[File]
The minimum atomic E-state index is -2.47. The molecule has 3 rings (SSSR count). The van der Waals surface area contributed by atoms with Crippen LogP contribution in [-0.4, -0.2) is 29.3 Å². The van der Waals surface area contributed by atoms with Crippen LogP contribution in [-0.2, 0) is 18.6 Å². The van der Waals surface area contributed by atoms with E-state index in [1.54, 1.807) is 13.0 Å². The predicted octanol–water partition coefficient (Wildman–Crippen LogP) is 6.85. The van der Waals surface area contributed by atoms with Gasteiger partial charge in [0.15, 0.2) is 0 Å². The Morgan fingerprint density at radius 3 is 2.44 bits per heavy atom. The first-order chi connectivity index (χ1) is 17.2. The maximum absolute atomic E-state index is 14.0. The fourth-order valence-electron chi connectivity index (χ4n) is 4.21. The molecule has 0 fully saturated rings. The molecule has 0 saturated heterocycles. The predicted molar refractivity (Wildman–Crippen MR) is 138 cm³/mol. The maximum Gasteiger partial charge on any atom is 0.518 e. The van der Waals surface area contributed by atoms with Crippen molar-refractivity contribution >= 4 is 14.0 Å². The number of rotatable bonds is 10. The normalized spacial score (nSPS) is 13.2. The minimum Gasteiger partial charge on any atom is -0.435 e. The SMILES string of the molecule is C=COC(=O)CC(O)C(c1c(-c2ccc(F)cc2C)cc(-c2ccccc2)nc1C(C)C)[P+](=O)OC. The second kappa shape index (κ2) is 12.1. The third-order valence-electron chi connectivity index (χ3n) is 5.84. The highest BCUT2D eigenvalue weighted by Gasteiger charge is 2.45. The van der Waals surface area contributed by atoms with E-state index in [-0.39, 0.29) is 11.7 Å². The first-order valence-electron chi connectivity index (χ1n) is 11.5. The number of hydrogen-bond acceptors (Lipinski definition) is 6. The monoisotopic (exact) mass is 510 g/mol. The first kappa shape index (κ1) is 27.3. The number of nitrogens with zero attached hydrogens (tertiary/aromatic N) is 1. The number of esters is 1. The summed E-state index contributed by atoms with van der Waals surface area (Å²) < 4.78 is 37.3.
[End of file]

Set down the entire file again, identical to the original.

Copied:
The minimum atomic E-state index is -2.47. The molecule has 3 rings (SSSR count). The van der Waals surface area contributed by atoms with Crippen LogP contribution in [-0.4, -0.2) is 29.3 Å². The van der Waals surface area contributed by atoms with Crippen LogP contribution in [-0.2, 0) is 18.6 Å². The van der Waals surface area contributed by atoms with E-state index in [1.54, 1.807) is 13.0 Å². The predicted octanol–water partition coefficient (Wildman–Crippen LogP) is 6.85. The van der Waals surface area contributed by atoms with Gasteiger partial charge in [0.15, 0.2) is 0 Å². The Morgan fingerprint density at radius 3 is 2.44 bits per heavy atom. The first-order chi connectivity index (χ1) is 17.2. The maximum absolute atomic E-state index is 14.0. The fourth-order valence-electron chi connectivity index (χ4n) is 4.21. The molecule has 0 fully saturated rings. The molecule has 0 saturated heterocycles. The predicted molar refractivity (Wildman–Crippen MR) is 138 cm³/mol. The maximum Gasteiger partial charge on any atom is 0.518 e. The van der Waals surface area contributed by atoms with Crippen molar-refractivity contribution >= 4 is 14.0 Å². The number of rotatable bonds is 10. The normalized spacial score (nSPS) is 13.2. The minimum Gasteiger partial charge on any atom is -0.435 e. The SMILES string of the molecule is C=COC(=O)CC(O)C(c1c(-c2ccc(F)cc2C)cc(-c2ccccc2)nc1C(C)C)[P+](=O)OC. The second kappa shape index (κ2) is 12.1. The third-order valence-electron chi connectivity index (χ3n) is 5.84. The highest BCUT2D eigenvalue weighted by Gasteiger charge is 2.45. The van der Waals surface area contributed by atoms with E-state index in [-0.39, 0.29) is 11.7 Å². The first-order valence-electron chi connectivity index (χ1n) is 11.5. The number of hydrogen-bond acceptors (Lipinski definition) is 6. The monoisotopic (exact) mass is 510 g/mol. The first kappa shape index (κ1) is 27.3. The number of nitrogens with zero attached hydrogens (tertiary/aromatic N) is 1. The number of esters is 1. The summed E-state index contributed by atoms with van der Waals surface area (Å²) < 4.78 is 37.3.